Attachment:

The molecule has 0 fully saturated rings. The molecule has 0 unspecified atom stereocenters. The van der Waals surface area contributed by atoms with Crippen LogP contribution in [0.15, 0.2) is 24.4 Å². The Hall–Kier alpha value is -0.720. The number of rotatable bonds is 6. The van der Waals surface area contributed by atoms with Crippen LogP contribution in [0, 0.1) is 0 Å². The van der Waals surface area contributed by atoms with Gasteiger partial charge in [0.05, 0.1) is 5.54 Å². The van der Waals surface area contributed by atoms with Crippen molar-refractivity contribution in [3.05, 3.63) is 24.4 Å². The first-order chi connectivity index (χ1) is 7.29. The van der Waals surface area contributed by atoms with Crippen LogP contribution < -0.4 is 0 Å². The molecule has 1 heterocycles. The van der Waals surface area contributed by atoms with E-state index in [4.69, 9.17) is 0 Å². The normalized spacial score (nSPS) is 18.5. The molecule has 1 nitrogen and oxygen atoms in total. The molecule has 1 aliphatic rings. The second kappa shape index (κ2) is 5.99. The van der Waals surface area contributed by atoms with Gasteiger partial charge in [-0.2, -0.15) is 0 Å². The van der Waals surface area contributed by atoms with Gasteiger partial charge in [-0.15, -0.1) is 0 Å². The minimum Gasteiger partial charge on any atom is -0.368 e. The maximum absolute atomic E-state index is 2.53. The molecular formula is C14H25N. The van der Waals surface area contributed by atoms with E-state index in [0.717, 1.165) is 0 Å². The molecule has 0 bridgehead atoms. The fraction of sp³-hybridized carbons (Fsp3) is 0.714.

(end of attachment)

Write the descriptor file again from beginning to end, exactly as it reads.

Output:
The molecule has 0 fully saturated rings. The molecule has 0 unspecified atom stereocenters. The van der Waals surface area contributed by atoms with Crippen LogP contribution in [0.15, 0.2) is 24.4 Å². The Hall–Kier alpha value is -0.720. The number of rotatable bonds is 6. The van der Waals surface area contributed by atoms with Crippen LogP contribution in [0, 0.1) is 0 Å². The van der Waals surface area contributed by atoms with Gasteiger partial charge in [0.05, 0.1) is 5.54 Å². The van der Waals surface area contributed by atoms with Crippen molar-refractivity contribution in [3.05, 3.63) is 24.4 Å². The first-order chi connectivity index (χ1) is 7.29. The van der Waals surface area contributed by atoms with Crippen LogP contribution < -0.4 is 0 Å². The molecule has 1 heterocycles. The van der Waals surface area contributed by atoms with E-state index in [4.69, 9.17) is 0 Å². The normalized spacial score (nSPS) is 18.5. The molecule has 1 nitrogen and oxygen atoms in total. The molecule has 1 aliphatic rings. The second kappa shape index (κ2) is 5.99. The van der Waals surface area contributed by atoms with Gasteiger partial charge in [-0.2, -0.15) is 0 Å². The van der Waals surface area contributed by atoms with Gasteiger partial charge in [-0.15, -0.1) is 0 Å². The minimum Gasteiger partial charge on any atom is -0.368 e. The maximum absolute atomic E-state index is 2.53. The molecular formula is C14H25N. The van der Waals surface area contributed by atoms with E-state index in [0.717, 1.165) is 0 Å². The molecule has 0 bridgehead atoms. The fraction of sp³-hybridized carbons (Fsp3) is 0.714.